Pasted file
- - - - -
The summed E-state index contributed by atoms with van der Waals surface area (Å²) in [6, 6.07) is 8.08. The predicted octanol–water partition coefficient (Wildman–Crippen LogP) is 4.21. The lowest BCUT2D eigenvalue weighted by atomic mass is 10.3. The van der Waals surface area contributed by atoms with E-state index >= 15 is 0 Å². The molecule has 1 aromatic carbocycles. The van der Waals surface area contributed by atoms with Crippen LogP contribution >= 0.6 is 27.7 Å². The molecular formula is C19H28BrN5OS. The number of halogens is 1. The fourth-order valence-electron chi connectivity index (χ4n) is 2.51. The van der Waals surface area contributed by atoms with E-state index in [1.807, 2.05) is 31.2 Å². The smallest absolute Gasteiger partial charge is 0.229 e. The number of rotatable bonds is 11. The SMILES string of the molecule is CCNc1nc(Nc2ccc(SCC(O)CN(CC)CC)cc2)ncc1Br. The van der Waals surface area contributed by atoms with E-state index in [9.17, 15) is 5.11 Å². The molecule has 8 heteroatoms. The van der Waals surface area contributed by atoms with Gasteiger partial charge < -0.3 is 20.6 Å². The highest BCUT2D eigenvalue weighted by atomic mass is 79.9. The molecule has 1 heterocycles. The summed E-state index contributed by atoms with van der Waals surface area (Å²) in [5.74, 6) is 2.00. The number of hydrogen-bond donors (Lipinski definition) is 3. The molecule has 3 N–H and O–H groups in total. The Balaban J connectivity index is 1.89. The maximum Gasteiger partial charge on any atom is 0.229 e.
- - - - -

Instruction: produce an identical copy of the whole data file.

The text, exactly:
The summed E-state index contributed by atoms with van der Waals surface area (Å²) in [6, 6.07) is 8.08. The predicted octanol–water partition coefficient (Wildman–Crippen LogP) is 4.21. The lowest BCUT2D eigenvalue weighted by atomic mass is 10.3. The van der Waals surface area contributed by atoms with E-state index >= 15 is 0 Å². The molecule has 1 aromatic carbocycles. The van der Waals surface area contributed by atoms with Crippen LogP contribution >= 0.6 is 27.7 Å². The molecular formula is C19H28BrN5OS. The number of halogens is 1. The fourth-order valence-electron chi connectivity index (χ4n) is 2.51. The van der Waals surface area contributed by atoms with E-state index in [1.807, 2.05) is 31.2 Å². The smallest absolute Gasteiger partial charge is 0.229 e. The number of rotatable bonds is 11. The SMILES string of the molecule is CCNc1nc(Nc2ccc(SCC(O)CN(CC)CC)cc2)ncc1Br. The van der Waals surface area contributed by atoms with E-state index in [9.17, 15) is 5.11 Å². The molecule has 8 heteroatoms. The van der Waals surface area contributed by atoms with Gasteiger partial charge < -0.3 is 20.6 Å². The highest BCUT2D eigenvalue weighted by atomic mass is 79.9. The molecule has 1 heterocycles. The summed E-state index contributed by atoms with van der Waals surface area (Å²) in [5.74, 6) is 2.00. The number of hydrogen-bond donors (Lipinski definition) is 3. The molecule has 3 N–H and O–H groups in total. The Balaban J connectivity index is 1.89. The maximum Gasteiger partial charge on any atom is 0.229 e.